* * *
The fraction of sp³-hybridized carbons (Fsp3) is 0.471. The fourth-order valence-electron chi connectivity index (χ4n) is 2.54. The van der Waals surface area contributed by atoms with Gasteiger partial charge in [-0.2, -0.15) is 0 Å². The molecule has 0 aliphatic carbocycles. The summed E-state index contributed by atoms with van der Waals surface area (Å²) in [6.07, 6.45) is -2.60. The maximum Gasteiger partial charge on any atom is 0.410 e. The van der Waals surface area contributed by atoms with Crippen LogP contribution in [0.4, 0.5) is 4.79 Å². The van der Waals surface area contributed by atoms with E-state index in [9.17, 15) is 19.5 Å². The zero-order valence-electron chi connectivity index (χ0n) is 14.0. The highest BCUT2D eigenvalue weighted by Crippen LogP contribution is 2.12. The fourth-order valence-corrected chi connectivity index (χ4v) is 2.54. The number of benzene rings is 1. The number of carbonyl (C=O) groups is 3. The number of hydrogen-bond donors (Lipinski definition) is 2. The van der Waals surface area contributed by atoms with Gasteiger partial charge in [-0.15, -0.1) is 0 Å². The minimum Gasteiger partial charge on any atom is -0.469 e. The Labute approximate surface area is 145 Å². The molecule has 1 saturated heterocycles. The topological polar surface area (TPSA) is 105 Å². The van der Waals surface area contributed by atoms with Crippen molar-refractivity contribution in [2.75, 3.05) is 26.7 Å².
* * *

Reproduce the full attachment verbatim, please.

The fraction of sp³-hybridized carbons (Fsp3) is 0.471. The fourth-order valence-electron chi connectivity index (χ4n) is 2.54. The van der Waals surface area contributed by atoms with Gasteiger partial charge in [-0.2, -0.15) is 0 Å². The molecule has 0 aliphatic carbocycles. The summed E-state index contributed by atoms with van der Waals surface area (Å²) in [6.07, 6.45) is -2.60. The maximum Gasteiger partial charge on any atom is 0.410 e. The van der Waals surface area contributed by atoms with Crippen LogP contribution in [0.4, 0.5) is 4.79 Å². The van der Waals surface area contributed by atoms with E-state index in [9.17, 15) is 19.5 Å². The zero-order valence-electron chi connectivity index (χ0n) is 14.0. The highest BCUT2D eigenvalue weighted by Crippen LogP contribution is 2.12. The fourth-order valence-corrected chi connectivity index (χ4v) is 2.54. The number of benzene rings is 1. The number of carbonyl (C=O) groups is 3. The number of hydrogen-bond donors (Lipinski definition) is 2. The van der Waals surface area contributed by atoms with Gasteiger partial charge in [-0.15, -0.1) is 0 Å². The minimum Gasteiger partial charge on any atom is -0.469 e. The Labute approximate surface area is 145 Å². The molecule has 1 saturated heterocycles. The topological polar surface area (TPSA) is 105 Å². The van der Waals surface area contributed by atoms with Crippen molar-refractivity contribution in [2.75, 3.05) is 26.7 Å².